Write-Off

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What is a 'Write-Off'

A write-off is a deduction in the value of earnings by the amount of an expense or loss. When businesses file their income tax return, they are able to write off expenses incurred to run the business and subtract them from their revenue to determine their taxable income. For example, if you spent money on dinner to take out a client, a portion of that expense acts as a write-off against your business income because the cost of the dinner is a business-related expense.

BREAKING DOWN 'Write-Off'

Similarly, imagine one of your business clients owes money to you but the client's business declared bankruptcy and became unable to pay the invoice to your company. The uncollectible debt is considered a loss your accountant can write off on your tax return. A write-off is a type of deduction, and in some cases, the words may be used interchangeably. For example, when a self-employed person or small business owner files his income tax return, he often refers to his business write-offs as deductions.

Standard Deductions, Itemized Deductions and Write-Offs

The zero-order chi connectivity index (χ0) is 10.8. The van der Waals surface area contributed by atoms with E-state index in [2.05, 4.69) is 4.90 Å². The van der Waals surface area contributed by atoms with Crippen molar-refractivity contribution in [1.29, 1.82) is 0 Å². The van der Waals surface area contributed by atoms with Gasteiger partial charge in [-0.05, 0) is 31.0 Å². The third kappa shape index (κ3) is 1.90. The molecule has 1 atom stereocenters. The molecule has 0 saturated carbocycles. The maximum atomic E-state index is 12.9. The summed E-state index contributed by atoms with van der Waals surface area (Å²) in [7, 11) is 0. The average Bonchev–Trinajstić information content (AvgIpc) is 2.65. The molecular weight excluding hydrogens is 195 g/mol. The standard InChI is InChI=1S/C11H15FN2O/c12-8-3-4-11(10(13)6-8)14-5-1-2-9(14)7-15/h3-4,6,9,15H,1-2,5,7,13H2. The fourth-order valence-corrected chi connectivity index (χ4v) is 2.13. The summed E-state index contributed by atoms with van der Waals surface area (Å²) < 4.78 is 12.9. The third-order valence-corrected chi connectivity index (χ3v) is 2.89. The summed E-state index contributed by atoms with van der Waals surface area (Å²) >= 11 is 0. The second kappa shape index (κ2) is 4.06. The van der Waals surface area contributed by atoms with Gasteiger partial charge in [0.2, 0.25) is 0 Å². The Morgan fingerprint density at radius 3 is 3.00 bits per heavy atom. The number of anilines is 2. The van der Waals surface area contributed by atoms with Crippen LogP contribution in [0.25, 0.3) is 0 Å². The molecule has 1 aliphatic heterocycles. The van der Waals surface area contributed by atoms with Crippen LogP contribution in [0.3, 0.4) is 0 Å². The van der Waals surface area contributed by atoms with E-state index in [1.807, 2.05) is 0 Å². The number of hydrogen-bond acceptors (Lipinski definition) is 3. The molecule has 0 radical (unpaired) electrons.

Not every deduction is considered a write-off. In particular, the Internal Revenue Service allows individuals to claim a standard deduction on their income tax return, and most tax filers do not refer to this deduction as a write-off. As of 2016, the standard deduction for a married couple is $12,600, meaning a married couple who files their tax return together may automatically deduct this amount from their income in addition to any other deductions for which they qualify.

In other cases, individuals claim itemized deductions instead of the standard deduction. To itemize their deductions, taxpayers simply add up qualifying expenses and claim the total against their income. Sometimes referred to as write-offs, itemized deductions include interest on mortgages, some medical and dental bills, charitable contributions, disaster and theft losses, and a range of other items.

How Tax Write-Offs Work

Tax-write offs simply lower an individual or business' taxable income, and thus the tax liability. For example, imagine your business earns $100,000 in revenue but spends $50,000 on payroll, utilities, rent, inventory and other operating costs. When you file your income tax return, you report the income and the expenses, and as a result of the write-offs, your taxable business income is only $50,000.

Write-Offs vs. Credits

Credits are sometime confused with deductions and write-offs, and although they lower your tax liability, they work much differently. A tax credit is applied to the tax you owe and used to reduce it, and refundable tax credits can even trigger a tax refund. For example, imagine you owe $10,000 in taxes but are eligible for a $3,000 credit. The credit lowers your tax bill to $7,000. Similarly, if you owe $5,000 in taxes but qualify for a $6,000 refundable tax credit, you receive a $1,000 tax refund.

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